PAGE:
To understand these connections to political roots, we can look at an example fresh in every clinician’s mind: the recent COVID-19 pandemic. We’ve seen exacerbations in health care inequities as evidenced by increased mortality rates and worse outcomes in different patient demographics such as race. A Chicago-based study from April 2020 revealed that even though the African American community comprises only 30% of the city’s population, they represented 50% of all COVID-19 cases and 70% of its COVID-19 deaths.5
Many minority and underprivileged communities live in neighborhoods that don’t have access to high-quality health care. These social drivers of health, such as the neighborhood in which one lives, access to health care, availability of healthy foods, literacy rates, etc. are driven by policies to create the world these communities live in.
As hospitalists, we also see the effects of policies and procedures in our day-to-day clinical work. Recently we’ve seen an increase in insurance denials for our hospitalized patients, which has been driven in part by variable criteria of insurance payors and a lack of oversight over the denial process.6 Similarly, there are policies around reimbursement also affecting our wages.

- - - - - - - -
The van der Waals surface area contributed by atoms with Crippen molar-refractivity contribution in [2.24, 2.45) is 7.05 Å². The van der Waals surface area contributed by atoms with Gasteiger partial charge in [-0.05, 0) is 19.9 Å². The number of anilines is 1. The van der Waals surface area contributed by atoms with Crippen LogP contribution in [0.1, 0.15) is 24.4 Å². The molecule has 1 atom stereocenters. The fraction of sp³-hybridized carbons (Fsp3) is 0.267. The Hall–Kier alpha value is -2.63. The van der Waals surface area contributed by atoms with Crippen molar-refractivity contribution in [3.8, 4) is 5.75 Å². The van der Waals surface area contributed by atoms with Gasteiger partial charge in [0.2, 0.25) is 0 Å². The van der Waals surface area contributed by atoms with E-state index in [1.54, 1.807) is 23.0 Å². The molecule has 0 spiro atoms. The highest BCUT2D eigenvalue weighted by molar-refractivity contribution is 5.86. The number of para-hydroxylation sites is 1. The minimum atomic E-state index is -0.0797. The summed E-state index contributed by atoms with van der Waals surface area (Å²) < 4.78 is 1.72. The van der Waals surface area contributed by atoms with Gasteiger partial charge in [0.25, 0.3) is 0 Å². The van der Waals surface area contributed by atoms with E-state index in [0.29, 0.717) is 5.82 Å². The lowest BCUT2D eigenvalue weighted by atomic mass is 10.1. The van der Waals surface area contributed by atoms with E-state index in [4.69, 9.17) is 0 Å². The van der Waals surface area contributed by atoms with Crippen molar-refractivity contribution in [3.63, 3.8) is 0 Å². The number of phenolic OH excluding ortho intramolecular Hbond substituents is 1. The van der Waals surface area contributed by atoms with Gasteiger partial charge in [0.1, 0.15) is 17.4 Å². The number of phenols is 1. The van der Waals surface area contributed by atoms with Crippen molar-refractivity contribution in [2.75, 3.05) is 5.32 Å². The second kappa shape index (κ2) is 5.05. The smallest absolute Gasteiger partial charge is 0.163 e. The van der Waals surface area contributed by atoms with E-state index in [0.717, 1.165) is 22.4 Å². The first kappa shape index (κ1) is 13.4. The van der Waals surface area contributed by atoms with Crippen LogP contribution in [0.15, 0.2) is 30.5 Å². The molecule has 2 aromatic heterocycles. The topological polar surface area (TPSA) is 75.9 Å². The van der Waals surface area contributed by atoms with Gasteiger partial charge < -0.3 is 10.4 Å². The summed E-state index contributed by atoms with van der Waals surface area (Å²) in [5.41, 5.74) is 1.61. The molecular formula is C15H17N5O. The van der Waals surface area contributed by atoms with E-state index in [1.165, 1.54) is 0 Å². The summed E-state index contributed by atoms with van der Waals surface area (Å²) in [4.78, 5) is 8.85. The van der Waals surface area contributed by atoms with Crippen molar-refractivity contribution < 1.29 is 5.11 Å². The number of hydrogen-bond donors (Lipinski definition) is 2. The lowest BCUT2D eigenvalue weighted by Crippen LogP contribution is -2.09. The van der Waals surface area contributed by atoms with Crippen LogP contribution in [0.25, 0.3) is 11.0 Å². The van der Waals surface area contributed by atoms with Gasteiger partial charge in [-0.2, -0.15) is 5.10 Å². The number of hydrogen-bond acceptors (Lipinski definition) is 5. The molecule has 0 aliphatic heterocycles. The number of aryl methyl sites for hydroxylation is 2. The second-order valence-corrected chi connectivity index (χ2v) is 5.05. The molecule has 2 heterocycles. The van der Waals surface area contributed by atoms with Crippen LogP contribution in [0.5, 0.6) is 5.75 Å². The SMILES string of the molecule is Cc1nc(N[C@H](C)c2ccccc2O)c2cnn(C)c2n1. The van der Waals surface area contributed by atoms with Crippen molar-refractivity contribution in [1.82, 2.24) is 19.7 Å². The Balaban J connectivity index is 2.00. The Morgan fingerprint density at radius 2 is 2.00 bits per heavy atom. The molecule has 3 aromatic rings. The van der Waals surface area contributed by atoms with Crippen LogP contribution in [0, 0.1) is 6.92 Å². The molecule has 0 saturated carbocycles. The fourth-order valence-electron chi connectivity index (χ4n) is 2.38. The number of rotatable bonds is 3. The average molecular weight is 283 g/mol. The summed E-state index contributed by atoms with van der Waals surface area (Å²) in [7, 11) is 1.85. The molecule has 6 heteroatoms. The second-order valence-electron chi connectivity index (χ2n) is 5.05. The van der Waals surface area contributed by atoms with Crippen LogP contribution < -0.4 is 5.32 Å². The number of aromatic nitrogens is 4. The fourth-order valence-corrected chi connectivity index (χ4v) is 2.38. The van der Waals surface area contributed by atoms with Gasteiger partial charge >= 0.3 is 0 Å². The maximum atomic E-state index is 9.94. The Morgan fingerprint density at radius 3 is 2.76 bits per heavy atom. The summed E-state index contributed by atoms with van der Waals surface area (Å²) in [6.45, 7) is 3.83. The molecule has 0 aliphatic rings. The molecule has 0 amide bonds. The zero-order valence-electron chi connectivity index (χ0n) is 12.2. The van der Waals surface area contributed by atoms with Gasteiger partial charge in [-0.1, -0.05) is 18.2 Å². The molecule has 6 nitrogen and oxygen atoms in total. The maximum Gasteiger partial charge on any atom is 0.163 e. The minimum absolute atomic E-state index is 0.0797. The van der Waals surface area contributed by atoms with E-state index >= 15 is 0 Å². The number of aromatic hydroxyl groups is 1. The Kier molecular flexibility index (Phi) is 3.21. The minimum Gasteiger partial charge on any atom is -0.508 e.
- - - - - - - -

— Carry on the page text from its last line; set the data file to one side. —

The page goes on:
Therefore, it’s important to be a part of or have representation during this decision-making process. Elections are those mechanisms through which we can select representatives to make our voices heard.
Register to vote and plan for election day
A common cause cited in the Journal of the American Medical Association article for physicians not being able to vote was not meeting the voter-registration deadline.3
Every state except North Dakota requires citizens to register if they want to become voters. Depending on your state, the registration deadline could be as much as a month before an election. Consider logging onto www.vote.org to check the status of your voter registration. The website also helps you register and sets reminders to be sent to you for the election.
Health care providers often struggle with balancing their clinical responsibilities and participating in their civic duties, especially on election day. It’s important to find out in advance what the policies and practices are when it comes to election day at your institution. These include finding out whether you have protected or paid time to vote. At a departmental and peer level, could you find a colleague to cover for you and carry your pager while you go vote?